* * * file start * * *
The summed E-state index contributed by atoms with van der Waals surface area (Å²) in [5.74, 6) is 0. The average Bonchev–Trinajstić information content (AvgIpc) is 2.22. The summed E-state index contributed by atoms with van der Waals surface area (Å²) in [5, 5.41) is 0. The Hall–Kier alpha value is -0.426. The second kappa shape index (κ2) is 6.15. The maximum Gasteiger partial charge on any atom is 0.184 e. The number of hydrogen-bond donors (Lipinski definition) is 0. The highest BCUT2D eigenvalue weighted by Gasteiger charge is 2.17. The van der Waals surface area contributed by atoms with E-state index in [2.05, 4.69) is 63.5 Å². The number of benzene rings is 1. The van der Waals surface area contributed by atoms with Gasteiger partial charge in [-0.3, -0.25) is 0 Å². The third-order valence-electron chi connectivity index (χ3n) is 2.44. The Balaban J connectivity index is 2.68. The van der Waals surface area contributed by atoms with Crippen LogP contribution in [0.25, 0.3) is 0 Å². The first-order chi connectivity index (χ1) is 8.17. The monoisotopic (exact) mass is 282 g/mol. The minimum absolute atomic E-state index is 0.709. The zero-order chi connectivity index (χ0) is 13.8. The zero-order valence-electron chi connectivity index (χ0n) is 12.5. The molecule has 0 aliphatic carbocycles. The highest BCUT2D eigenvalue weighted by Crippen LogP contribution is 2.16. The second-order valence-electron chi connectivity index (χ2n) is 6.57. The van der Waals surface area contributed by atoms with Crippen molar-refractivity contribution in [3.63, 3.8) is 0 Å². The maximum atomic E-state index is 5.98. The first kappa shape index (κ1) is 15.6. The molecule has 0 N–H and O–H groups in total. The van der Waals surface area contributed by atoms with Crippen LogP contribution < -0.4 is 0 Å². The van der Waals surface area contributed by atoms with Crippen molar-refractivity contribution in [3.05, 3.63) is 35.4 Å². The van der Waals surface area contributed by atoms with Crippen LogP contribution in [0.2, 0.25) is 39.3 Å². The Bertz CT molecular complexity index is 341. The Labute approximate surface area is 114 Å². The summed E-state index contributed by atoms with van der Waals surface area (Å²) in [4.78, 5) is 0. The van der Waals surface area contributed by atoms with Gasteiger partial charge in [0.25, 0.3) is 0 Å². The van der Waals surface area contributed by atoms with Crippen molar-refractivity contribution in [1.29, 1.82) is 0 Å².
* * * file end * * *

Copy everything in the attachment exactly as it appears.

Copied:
The summed E-state index contributed by atoms with van der Waals surface area (Å²) in [5.74, 6) is 0. The average Bonchev–Trinajstić information content (AvgIpc) is 2.22. The summed E-state index contributed by atoms with van der Waals surface area (Å²) in [5, 5.41) is 0. The Hall–Kier alpha value is -0.426. The second kappa shape index (κ2) is 6.15. The maximum Gasteiger partial charge on any atom is 0.184 e. The number of hydrogen-bond donors (Lipinski definition) is 0. The highest BCUT2D eigenvalue weighted by Gasteiger charge is 2.17. The van der Waals surface area contributed by atoms with E-state index in [2.05, 4.69) is 63.5 Å². The number of benzene rings is 1. The van der Waals surface area contributed by atoms with Gasteiger partial charge in [-0.3, -0.25) is 0 Å². The third-order valence-electron chi connectivity index (χ3n) is 2.44. The Balaban J connectivity index is 2.68. The van der Waals surface area contributed by atoms with Crippen LogP contribution in [0.25, 0.3) is 0 Å². The first-order chi connectivity index (χ1) is 8.17. The monoisotopic (exact) mass is 282 g/mol. The minimum absolute atomic E-state index is 0.709. The zero-order chi connectivity index (χ0) is 13.8. The zero-order valence-electron chi connectivity index (χ0n) is 12.5. The molecule has 0 aliphatic carbocycles. The highest BCUT2D eigenvalue weighted by Crippen LogP contribution is 2.16. The second-order valence-electron chi connectivity index (χ2n) is 6.57. The van der Waals surface area contributed by atoms with Crippen molar-refractivity contribution in [3.63, 3.8) is 0 Å². The maximum atomic E-state index is 5.98. The first kappa shape index (κ1) is 15.6. The molecule has 0 N–H and O–H groups in total. The van der Waals surface area contributed by atoms with Crippen LogP contribution < -0.4 is 0 Å². The van der Waals surface area contributed by atoms with Crippen molar-refractivity contribution in [3.05, 3.63) is 35.4 Å². The van der Waals surface area contributed by atoms with Crippen LogP contribution in [0.2, 0.25) is 39.3 Å². The Bertz CT molecular complexity index is 341. The Labute approximate surface area is 114 Å². The summed E-state index contributed by atoms with van der Waals surface area (Å²) in [4.78, 5) is 0. The van der Waals surface area contributed by atoms with Gasteiger partial charge in [0.25, 0.3) is 0 Å². The van der Waals surface area contributed by atoms with Crippen molar-refractivity contribution in [1.29, 1.82) is 0 Å².